BP has had a very interesting time of it in Russia – badly screwed on Chernogorneft in the late Yeltsin years, they promptly came back for a second helping, joining with the Russian partners AAR (Mssrs. Blavatnik, Fridman and Vekselberg) to set up TNK-BP.
Second time lucky! The second deal, negotiated by the genial Lord Browne, quickly turned out to be the best investment in BP’s entire history, yielding cashflows nearly equivalent to the purchase price, each year.
Alas, good enough was not good enough, and so a few years ago, BP had the very clever idea of becoming not just an oil major but also a gas giant – this by the simple expedient of ridding itself of its Russian partners to make room for a state-run entity, Gazprom. There was a certain logic to this approach, especially if one believes the disinformation retailed by the Economist and the FT about Russia being a unitary, top-down dictatorship – in which case, one had best align one’s interests with the dictator! Of course, anyone who actually does business in Russia knows what nonsense this is, but more of that later – we are getting a bit ahead of ourselves…
Seeking to replace their Russian partners, BP organized a “secret meeting” with Alexei Miller in Gazprom’s Moscow offices. As any really competent Russian personal assistant could have foretold, the minutes of the meeting were on Mr. Fridman’s desk by the following morning (Alfa Bank’s security services are widely believed to know what you will do, just a few minutes before you yourself know you are doing it…).
Predictably, AAR was not amused by this clumsy attempt to lift them out of a prime asset, on their own turf – and, when irritated, Mr. Fridman is a formidable adversary. The AAR partners emitted some warning sounds, making it abundantly clear that they had no intention of selling out – to Gazprom or to anyone else – with any further attempts to force their hand definitely not to be appreciated.
When BP persisted, Dudley’s life was made an absolute misery; he was ultimately chased across the border and into a secret location somewhere in Europe – from which he tried for a few miserable months to run the joint-venture in exile, before BP finally realized that the game was up and capitulated. Mr. Putin himself brokered a deal whereby BP handed control to Misha Fridman, in return for preserving their share of the bounteous cashflows.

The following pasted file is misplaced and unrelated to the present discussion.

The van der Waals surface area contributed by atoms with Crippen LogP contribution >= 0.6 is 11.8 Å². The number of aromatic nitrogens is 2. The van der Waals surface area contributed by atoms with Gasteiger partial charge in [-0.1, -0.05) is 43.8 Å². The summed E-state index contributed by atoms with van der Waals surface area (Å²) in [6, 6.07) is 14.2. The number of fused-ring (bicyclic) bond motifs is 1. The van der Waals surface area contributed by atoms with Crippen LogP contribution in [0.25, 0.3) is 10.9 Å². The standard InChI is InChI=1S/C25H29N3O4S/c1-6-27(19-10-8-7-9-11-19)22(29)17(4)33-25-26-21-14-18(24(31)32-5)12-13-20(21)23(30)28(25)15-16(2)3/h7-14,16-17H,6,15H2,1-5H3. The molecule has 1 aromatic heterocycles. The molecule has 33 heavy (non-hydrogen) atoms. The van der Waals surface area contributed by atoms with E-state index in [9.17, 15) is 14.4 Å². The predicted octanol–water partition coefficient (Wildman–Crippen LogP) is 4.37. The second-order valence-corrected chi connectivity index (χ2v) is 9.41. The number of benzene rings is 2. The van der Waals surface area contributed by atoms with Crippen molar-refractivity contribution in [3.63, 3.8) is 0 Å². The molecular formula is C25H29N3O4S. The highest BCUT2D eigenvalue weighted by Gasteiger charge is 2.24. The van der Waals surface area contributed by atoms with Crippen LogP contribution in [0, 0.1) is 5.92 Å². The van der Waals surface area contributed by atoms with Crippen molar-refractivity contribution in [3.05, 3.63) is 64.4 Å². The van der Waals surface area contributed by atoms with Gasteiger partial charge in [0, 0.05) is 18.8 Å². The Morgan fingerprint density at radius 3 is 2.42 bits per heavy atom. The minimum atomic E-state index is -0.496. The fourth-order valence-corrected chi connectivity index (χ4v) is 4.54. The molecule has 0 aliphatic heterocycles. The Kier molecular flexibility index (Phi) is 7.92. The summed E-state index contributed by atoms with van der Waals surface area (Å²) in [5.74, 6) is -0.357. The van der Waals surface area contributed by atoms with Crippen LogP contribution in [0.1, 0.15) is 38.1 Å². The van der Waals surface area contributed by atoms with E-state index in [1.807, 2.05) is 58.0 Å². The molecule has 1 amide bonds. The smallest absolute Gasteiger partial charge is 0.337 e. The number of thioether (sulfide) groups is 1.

One would have expected the Anglo-American oil giant to count itself really quite fortunate to have survived almost unscathed, and to sit quietly and enjoy their dividends… but no, not them! In the most recent bout of insanity, Bob Dudley (whose reward for the first TNK-BP debacle was the top spot at BP, after Hayward was forced to resign to placate the Americans) followed in his own footsteps by coming back to Moscow for a second helping – only this time in a mega-deal involving Rosneft, not Gazprom. BP negotiated a share swap with Rosneft, along with a major arctic exploration deal. The deal was apparently overseen by Kremlin eminence grise Igor Sechin, while apparently also receiving the blessings of Sechin’s boss, Vladimir Putin. Unfortunately, what Dudley had intentionally refrained from telling his interlocutors was that the TNK-BP shareholder agreement clearly stated that all of BP’s Russian ventures would be carried out via the JV – and that any deal with Rosneft was thus null and void.
Once they recovered from their amazement, the AAR partners were livid, suing BP before Swedish arbitration panels and UK courts, all of whom found in their favour. The deal was frozen in its tracks. Dudley found nothing better to do than to pitch more fuel on the fire by claiming publicly that the courts hadn’t found against them (they very certainly had – the case was utterly unambiguous – BP had simply ignored its contractual obligations assuming that the oligarchs would be swept aside by Sechin… you can’t make this stuff up!) and that his best offer to the boys was $22bn, for which they should count themselves lucky, i.e. BP diplomacy at its best.
Predictably, the Russian response to his salvo was unprintable – so there we stand, with a purported counteroffer from the Russian partners valuing the company at a rather optimistic $60bn, i.e. a $30bn price tag for their AAR stake… BP must miss the Gulf of Mexico!
The best part of this story is that it subsequently transpired that Mr. Putin himself had warned BP that the widely believed centralization of power in Russia was much overstated, and that it was all a very complex business. You would have thought that – after their experience the first time around (Gazprom is not exactly a minor player on the local pitch) – they would have figured this out by themselves… but never underestimate the power of arrogance.